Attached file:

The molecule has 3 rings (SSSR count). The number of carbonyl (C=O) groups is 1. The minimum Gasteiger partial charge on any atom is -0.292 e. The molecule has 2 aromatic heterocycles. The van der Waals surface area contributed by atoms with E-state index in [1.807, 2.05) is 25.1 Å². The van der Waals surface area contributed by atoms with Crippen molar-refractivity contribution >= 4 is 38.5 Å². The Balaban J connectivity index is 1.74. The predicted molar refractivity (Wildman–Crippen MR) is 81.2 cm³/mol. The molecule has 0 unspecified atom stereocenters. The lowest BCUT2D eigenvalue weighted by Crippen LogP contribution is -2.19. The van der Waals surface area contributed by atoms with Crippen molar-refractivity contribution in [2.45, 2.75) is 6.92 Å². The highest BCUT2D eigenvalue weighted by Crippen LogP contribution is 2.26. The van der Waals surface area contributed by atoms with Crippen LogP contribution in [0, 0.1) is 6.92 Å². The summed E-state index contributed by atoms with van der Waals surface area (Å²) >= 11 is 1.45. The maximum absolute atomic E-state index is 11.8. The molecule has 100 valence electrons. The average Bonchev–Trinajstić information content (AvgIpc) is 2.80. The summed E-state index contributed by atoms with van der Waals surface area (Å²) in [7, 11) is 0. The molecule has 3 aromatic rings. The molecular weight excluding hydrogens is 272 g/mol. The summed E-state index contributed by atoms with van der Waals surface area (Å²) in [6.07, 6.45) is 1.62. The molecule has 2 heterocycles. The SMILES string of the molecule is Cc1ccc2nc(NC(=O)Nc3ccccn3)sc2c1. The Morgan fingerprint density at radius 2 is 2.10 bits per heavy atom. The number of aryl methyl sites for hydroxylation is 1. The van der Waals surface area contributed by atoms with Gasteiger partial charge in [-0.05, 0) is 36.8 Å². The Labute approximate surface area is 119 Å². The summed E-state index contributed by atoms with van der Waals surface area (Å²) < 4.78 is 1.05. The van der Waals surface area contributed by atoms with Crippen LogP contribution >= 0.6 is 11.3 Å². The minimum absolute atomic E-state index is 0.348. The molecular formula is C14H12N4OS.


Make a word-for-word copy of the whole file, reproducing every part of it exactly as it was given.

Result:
The molecule has 3 rings (SSSR count). The number of carbonyl (C=O) groups is 1. The minimum Gasteiger partial charge on any atom is -0.292 e. The molecule has 2 aromatic heterocycles. The van der Waals surface area contributed by atoms with E-state index in [1.807, 2.05) is 25.1 Å². The van der Waals surface area contributed by atoms with Crippen molar-refractivity contribution >= 4 is 38.5 Å². The Balaban J connectivity index is 1.74. The predicted molar refractivity (Wildman–Crippen MR) is 81.2 cm³/mol. The molecule has 0 unspecified atom stereocenters. The lowest BCUT2D eigenvalue weighted by Crippen LogP contribution is -2.19. The van der Waals surface area contributed by atoms with Crippen molar-refractivity contribution in [2.45, 2.75) is 6.92 Å². The highest BCUT2D eigenvalue weighted by Crippen LogP contribution is 2.26. The van der Waals surface area contributed by atoms with Crippen LogP contribution in [0, 0.1) is 6.92 Å². The summed E-state index contributed by atoms with van der Waals surface area (Å²) >= 11 is 1.45. The maximum absolute atomic E-state index is 11.8. The molecule has 100 valence electrons. The average Bonchev–Trinajstić information content (AvgIpc) is 2.80. The summed E-state index contributed by atoms with van der Waals surface area (Å²) in [7, 11) is 0. The molecule has 3 aromatic rings. The molecular weight excluding hydrogens is 272 g/mol. The summed E-state index contributed by atoms with van der Waals surface area (Å²) in [6.07, 6.45) is 1.62. The molecule has 2 heterocycles. The SMILES string of the molecule is Cc1ccc2nc(NC(=O)Nc3ccccn3)sc2c1. The Morgan fingerprint density at radius 2 is 2.10 bits per heavy atom. The number of aryl methyl sites for hydroxylation is 1. The van der Waals surface area contributed by atoms with Gasteiger partial charge in [-0.05, 0) is 36.8 Å². The Labute approximate surface area is 119 Å². The summed E-state index contributed by atoms with van der Waals surface area (Å²) < 4.78 is 1.05. The van der Waals surface area contributed by atoms with Crippen LogP contribution >= 0.6 is 11.3 Å². The minimum absolute atomic E-state index is 0.348. The molecular formula is C14H12N4OS.